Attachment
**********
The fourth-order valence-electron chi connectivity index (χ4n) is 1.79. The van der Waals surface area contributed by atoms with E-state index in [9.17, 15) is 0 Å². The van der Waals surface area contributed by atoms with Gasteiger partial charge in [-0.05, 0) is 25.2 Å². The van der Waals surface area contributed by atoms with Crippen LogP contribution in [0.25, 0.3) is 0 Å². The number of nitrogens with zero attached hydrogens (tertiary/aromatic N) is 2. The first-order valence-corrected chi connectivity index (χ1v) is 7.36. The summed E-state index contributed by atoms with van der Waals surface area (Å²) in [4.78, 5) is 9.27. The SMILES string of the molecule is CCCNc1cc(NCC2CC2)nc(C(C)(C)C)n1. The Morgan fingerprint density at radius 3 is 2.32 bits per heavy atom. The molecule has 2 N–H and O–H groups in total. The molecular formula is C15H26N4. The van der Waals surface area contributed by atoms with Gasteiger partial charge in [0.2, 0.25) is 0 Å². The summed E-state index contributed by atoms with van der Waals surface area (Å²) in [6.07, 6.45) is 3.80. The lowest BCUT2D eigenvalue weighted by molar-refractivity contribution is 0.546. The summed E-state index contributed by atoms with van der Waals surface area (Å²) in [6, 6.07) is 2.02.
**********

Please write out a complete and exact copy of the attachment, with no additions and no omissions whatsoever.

The fourth-order valence-electron chi connectivity index (χ4n) is 1.79. The van der Waals surface area contributed by atoms with E-state index in [9.17, 15) is 0 Å². The van der Waals surface area contributed by atoms with Gasteiger partial charge in [-0.05, 0) is 25.2 Å². The van der Waals surface area contributed by atoms with Crippen LogP contribution in [0.25, 0.3) is 0 Å². The number of nitrogens with zero attached hydrogens (tertiary/aromatic N) is 2. The first-order valence-corrected chi connectivity index (χ1v) is 7.36. The summed E-state index contributed by atoms with van der Waals surface area (Å²) in [4.78, 5) is 9.27. The SMILES string of the molecule is CCCNc1cc(NCC2CC2)nc(C(C)(C)C)n1. The Morgan fingerprint density at radius 3 is 2.32 bits per heavy atom. The molecule has 2 N–H and O–H groups in total. The molecular formula is C15H26N4. The van der Waals surface area contributed by atoms with Gasteiger partial charge in [0.2, 0.25) is 0 Å². The summed E-state index contributed by atoms with van der Waals surface area (Å²) in [6.07, 6.45) is 3.80. The lowest BCUT2D eigenvalue weighted by molar-refractivity contribution is 0.546. The summed E-state index contributed by atoms with van der Waals surface area (Å²) in [6, 6.07) is 2.02.